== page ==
* Notes *
A revival of The Magic Flute opened at San Francisco Opera last night. The production has been beset with casting changes since August, and two more were announced from the War Memorial stage by General Director David Gockley before the performance. Adler Julie Adams sang First Lady for Jacqueline Piccolino and Kathryn Bowden filled in for Albina Shagimuratova, both replaced artists were apparently ailing. All four substitutions were more than adequate, in fact, Efraín Solís as Papageno and Sarah Shafer as Pamina (pictured above, photograph by Cory Weaver), standing in for former Adlers Philippe Sly and Nadine Sierra, may have stolen the show.
Solís has a ton of charisma, and is an absolute delight. His voice has much warmth and liveliness. Shafer gave a distinctive and emotionally nuanced performance, quite a feat as Pamina can be a pretty flat character. Kathryn Bowden muscled through her arias, her Queen of the Night did not sound ravishingly beautiful but she definitely hit every note and it was impressive, if not a bit terrifying.
The three ladies, Julie Adams, Nian Wang, and Zanda Švēde, sounded wonderful and there was no shrillness at all. Greg Fedderly perfectly reprised his role as Monostatos and was entirely hilarious during the magic bell scene when Papageno enchants him and the male chorus. Paul Appleby was fine as Tamino, though somewhat wooden, his sound is bright and has good volume.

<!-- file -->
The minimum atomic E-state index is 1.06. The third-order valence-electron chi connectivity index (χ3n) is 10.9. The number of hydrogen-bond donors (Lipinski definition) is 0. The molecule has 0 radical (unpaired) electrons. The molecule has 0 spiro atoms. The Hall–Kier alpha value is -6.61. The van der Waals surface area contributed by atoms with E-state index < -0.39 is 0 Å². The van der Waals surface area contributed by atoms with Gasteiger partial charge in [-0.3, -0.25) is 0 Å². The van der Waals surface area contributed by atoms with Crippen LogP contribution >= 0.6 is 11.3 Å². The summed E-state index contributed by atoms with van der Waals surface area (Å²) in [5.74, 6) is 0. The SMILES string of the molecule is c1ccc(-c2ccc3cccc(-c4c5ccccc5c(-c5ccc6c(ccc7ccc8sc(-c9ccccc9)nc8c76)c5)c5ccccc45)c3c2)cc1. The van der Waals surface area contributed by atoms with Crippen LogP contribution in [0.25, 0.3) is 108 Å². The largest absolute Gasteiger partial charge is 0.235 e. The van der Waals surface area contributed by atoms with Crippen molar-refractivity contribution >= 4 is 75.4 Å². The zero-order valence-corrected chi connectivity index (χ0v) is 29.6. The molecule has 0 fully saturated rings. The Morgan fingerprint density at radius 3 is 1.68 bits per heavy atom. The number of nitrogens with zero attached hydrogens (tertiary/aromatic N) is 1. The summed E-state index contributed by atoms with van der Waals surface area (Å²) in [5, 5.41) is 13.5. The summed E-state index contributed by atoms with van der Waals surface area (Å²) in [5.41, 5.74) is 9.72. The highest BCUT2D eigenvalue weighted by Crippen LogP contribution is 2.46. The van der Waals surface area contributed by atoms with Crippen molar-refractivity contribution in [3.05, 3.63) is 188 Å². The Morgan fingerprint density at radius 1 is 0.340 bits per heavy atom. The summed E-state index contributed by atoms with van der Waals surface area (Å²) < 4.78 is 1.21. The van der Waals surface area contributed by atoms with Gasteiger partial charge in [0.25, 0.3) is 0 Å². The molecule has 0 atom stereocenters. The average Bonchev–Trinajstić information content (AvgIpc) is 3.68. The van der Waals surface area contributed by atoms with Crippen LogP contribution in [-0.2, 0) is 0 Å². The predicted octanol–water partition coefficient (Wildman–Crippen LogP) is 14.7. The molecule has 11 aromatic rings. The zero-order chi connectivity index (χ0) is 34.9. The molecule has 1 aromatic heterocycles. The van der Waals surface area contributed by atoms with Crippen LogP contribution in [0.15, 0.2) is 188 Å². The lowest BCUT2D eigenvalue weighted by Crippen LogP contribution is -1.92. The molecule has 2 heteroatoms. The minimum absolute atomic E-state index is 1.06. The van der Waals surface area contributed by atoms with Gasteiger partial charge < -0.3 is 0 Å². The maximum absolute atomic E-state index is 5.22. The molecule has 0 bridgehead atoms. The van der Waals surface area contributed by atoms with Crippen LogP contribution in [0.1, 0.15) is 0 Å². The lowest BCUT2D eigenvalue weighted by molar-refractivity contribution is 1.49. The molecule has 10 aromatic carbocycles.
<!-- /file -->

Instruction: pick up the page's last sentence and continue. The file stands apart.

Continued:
The orchestra did not shine under the baton of conductor Lawrence Foster. There were a lot of obvious errors, the balances were off and the playing was sloppy. In fact, the chaos made me feel seasick, and I had to close my eyes to regain a sense of stillness.
Jun Kaneko's production is still as adorable as ever. It is not a dramatic rendering and does not help explain what is going on in this opera, but the abstractness of the design helps keep the action moving and is attractive.
The English translation is awkward but seems to engage the audience. I often indulged myself in thinking of the original German lines as the performers sang. One has to feel for the non-native English speakers in this piece, accents are fairly noticeable and the words are a compromise at best, so can sound stilted even when sung by Americans.
* Tattling *
There were some whispers but the back of the balcony was relatively well-behaved.